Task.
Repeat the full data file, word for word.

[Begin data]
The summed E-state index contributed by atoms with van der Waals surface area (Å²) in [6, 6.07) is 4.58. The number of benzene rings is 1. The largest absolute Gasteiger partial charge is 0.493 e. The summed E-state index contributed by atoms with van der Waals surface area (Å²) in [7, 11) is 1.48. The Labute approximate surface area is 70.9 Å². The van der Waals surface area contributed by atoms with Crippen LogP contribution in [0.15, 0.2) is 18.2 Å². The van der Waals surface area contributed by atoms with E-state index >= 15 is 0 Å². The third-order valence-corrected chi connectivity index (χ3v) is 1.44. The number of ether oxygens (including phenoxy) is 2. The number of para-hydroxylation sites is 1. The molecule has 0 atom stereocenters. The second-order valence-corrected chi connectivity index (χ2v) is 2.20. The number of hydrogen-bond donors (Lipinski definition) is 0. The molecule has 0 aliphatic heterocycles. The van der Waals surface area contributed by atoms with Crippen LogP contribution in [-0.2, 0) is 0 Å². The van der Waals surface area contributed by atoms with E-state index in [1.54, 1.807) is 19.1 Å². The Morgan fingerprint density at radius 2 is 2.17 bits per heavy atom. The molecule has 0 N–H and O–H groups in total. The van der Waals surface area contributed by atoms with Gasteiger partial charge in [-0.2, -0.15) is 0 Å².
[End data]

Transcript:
The summed E-state index contributed by atoms with van der Waals surface area (Å²) in [6, 6.07) is 4.58. The number of benzene rings is 1. The largest absolute Gasteiger partial charge is 0.493 e. The summed E-state index contributed by atoms with van der Waals surface area (Å²) in [7, 11) is 1.48. The Labute approximate surface area is 70.9 Å². The van der Waals surface area contributed by atoms with Crippen LogP contribution in [0.15, 0.2) is 18.2 Å². The van der Waals surface area contributed by atoms with E-state index >= 15 is 0 Å². The third-order valence-corrected chi connectivity index (χ3v) is 1.44. The number of ether oxygens (including phenoxy) is 2. The number of para-hydroxylation sites is 1. The molecule has 0 atom stereocenters. The second-order valence-corrected chi connectivity index (χ2v) is 2.20. The number of hydrogen-bond donors (Lipinski definition) is 0. The molecule has 0 aliphatic heterocycles. The van der Waals surface area contributed by atoms with Crippen LogP contribution in [-0.2, 0) is 0 Å². The van der Waals surface area contributed by atoms with E-state index in [1.54, 1.807) is 19.1 Å². The Morgan fingerprint density at radius 2 is 2.17 bits per heavy atom. The molecule has 0 N–H and O–H groups in total. The van der Waals surface area contributed by atoms with Gasteiger partial charge in [-0.2, -0.15) is 0 Å².